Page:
That script inspired the whole “Save Spock” “campaign”. A friend of mine was one of the organizers. She did financial analysis in “real life”, and arranged to be interviewed by “The Wall Street Journal” about the financial impact on Paramount of killing off such a popular character. She figured that Paramount would assume we were just a bunch of crazy fans, but they might pay attention to a dry analytical piece in “The Wall Street Journal”. (Of course, it was Leonard Nimoy changing his mind about future participation in the movies that did the trick.)

As the day of the premiere approached, we all were incredibly on-edge with anticipation. We absolutely had to be the first people to see this movie!

We heard about a midnight VIP-only premiere scheduled at a specific San Francisco movie theater. A local radio station was having a contest -- one of those where, if you heard a particular song and you were caller # Whatever, you could win 4 (free!) tickets to this premiere.

The local K/S contingent by this time was over 20 women strong. We were determined that we would all go to the VIP-only premiere. All we had to do is win enough of those radio contests!

And so those of us who had access to a radio and a telephone during the day spent the next couple of days glued to the radio, fingers poised over the phone. I drove my boss nuts! But I succeeded! And so did several other people. Ultimately, we won tickets for our entire group.

One of our group knew George Takei, and arranged for all of us to have dinner with him before the premiere. What a lovely man he is! So entertaining, so full of funny stories.

We took the time, about an hour before the movie started, to telephone friends on the east coast (who had already seen the film at a sneak preview there) to get their impressions – they were all still in shock.

We saw the movie, and - emotionally stunned as we were – we immediately got in line to see the movie again at the regular premiere later that day. Who needs sleep? Someone brought along a battery-powered TV and Betamax VCR and played “Space Seed” for the people in line, so we could witness Khan’s villainy twice over.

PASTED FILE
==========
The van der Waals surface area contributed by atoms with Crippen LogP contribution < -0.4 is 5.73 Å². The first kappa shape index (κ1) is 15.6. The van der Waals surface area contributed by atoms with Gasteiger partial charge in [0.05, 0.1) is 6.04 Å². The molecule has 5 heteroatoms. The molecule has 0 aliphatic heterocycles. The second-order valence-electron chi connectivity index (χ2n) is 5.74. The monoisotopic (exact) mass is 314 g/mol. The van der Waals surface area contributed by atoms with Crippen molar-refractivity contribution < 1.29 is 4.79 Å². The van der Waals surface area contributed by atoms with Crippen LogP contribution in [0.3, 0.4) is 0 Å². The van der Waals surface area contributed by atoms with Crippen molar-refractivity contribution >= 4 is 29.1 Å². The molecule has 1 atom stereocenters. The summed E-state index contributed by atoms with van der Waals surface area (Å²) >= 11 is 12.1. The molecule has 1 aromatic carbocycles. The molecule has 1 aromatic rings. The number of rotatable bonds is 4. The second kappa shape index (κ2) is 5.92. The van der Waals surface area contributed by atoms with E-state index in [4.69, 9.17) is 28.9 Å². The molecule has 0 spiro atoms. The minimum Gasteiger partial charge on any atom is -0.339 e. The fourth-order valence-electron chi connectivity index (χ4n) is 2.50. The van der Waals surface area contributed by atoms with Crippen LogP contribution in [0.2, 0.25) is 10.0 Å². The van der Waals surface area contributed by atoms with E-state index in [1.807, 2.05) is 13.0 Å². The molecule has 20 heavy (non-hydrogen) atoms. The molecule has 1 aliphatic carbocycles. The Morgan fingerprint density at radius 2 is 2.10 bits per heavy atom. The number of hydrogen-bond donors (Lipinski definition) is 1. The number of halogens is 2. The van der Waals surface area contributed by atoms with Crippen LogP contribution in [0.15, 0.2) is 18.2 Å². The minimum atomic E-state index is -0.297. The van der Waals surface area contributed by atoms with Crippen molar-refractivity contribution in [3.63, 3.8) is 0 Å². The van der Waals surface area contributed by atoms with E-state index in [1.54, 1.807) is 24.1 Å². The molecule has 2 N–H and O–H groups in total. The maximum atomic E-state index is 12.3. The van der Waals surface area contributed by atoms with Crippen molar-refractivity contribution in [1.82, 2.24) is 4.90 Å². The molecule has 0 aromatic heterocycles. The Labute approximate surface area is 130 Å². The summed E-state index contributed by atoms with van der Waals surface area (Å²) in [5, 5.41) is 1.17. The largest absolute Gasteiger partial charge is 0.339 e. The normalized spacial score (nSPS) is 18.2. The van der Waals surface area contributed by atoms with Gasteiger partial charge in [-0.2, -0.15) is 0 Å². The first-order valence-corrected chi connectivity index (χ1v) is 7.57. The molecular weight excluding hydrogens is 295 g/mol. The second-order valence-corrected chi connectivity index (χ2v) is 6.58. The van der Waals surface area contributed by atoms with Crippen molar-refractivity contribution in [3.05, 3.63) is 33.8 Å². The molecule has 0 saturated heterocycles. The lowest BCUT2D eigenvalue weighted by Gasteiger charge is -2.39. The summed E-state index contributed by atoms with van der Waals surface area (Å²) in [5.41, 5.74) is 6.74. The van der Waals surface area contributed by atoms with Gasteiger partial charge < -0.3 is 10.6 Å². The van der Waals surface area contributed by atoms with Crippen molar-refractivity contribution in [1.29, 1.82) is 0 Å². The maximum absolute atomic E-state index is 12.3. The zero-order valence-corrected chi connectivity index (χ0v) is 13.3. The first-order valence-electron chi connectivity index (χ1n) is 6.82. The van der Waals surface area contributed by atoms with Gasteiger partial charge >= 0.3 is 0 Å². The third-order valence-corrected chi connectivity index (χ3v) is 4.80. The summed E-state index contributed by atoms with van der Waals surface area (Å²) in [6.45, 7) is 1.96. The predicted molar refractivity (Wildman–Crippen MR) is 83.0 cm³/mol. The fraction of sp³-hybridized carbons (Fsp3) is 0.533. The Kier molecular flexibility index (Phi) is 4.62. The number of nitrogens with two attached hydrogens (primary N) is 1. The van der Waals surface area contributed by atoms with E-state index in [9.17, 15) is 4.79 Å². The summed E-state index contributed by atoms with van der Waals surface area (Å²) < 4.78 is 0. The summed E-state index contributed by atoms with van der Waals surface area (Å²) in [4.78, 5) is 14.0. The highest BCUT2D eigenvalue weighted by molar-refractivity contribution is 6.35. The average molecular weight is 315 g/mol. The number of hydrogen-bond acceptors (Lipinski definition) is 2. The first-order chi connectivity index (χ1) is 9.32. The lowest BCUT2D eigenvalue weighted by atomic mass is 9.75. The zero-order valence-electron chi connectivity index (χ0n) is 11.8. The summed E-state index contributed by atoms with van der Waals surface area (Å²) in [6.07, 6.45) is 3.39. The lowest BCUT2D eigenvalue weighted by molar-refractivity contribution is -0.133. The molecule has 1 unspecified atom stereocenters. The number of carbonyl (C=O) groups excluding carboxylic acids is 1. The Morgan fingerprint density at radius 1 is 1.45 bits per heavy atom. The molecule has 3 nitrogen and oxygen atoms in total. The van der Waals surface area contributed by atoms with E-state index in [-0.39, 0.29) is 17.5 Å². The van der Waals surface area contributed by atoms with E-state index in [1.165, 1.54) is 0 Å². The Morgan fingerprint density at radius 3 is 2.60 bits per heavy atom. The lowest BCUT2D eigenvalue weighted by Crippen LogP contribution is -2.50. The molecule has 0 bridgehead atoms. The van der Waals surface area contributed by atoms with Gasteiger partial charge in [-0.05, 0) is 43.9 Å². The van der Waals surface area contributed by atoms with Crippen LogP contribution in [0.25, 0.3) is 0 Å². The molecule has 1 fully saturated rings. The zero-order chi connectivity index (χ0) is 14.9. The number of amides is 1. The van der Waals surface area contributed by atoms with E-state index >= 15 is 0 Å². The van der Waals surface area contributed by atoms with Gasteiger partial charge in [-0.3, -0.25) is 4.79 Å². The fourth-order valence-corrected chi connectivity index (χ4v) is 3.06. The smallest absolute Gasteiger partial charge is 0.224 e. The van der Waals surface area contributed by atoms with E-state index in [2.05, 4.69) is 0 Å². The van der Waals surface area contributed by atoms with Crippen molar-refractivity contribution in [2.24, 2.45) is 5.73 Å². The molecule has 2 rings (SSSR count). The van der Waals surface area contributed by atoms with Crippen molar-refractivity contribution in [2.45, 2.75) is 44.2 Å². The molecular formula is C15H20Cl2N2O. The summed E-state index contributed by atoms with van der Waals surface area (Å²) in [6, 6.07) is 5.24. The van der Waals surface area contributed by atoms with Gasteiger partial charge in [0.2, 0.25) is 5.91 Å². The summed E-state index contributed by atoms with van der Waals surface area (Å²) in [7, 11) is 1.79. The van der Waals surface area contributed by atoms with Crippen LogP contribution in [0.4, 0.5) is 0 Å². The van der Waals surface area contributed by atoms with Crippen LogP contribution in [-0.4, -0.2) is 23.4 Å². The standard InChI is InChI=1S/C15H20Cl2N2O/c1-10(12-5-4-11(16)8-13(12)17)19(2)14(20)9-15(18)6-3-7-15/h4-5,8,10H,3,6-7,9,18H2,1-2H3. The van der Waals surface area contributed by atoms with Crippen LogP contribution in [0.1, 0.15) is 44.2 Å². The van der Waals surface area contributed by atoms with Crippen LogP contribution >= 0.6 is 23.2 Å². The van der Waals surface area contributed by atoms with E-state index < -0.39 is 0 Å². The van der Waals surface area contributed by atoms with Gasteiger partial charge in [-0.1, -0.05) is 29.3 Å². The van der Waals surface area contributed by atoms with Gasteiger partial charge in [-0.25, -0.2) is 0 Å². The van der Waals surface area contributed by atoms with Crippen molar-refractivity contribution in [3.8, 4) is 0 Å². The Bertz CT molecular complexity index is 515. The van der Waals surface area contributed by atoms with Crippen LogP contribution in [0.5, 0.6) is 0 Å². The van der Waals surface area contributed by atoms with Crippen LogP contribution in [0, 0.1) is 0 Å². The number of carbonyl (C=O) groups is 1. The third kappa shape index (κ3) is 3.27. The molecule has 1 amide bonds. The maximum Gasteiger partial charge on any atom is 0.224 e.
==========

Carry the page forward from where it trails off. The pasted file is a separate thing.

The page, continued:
Now, back to the present at the Rialto Theatre. People applauded the closing credits, and we all filed out into the night.

24 years later. It’s a cliche that time flies, but it most certainly does. Many wonderful years, and all of them spent in fandom.

Some info on the Rialto can be found here:

http://www.landmarktheaters.com/Market/LosAngeles/RialtoTheatreB.htm

From the article:
The Rialto opened its doors October 17, 1925, and “the Rialto endures as one of the finest and least adulterated works of L.A. Smith studios extant in greater Los Angeles.”
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– also at a midnight screening, at a theatre in San Francisco, when it premiered in 1982.

Great story! Thank you so much!
It was *so* much fun to watch Trek on a big screen again, *and* with such an enthusiastic audience!
Back in the late 70s and early 80s, I used to go to the Rialto a lot. Most films were viewed as regular films, but I remember seeing an old Sherlock Holmes film starring Basil Rathbone. The audience would cheer everytime we heard a "Elementry, my dear Watson" or a "the game's afoot!" It was delightful.

So, they're redevloping the area; is the Rialto safe? And thanks for the journey via the Wayback Machine. *g*
How cool about the Sherlock Holmes films, and the cheering audience!

>>>So, they're redevloping the area; is the Rialto safe?

South Pas is so sleepy! I had no qualms about going to the Rialto at midnight. Yes, it's safe. The theatre is dilapidated, but not nearly as much as it used to be. Maybe you had the same experience a friend of mine did in the 1970s? She told me that some of the seats were so moth-eaten, it was a wonder people didn't fall through.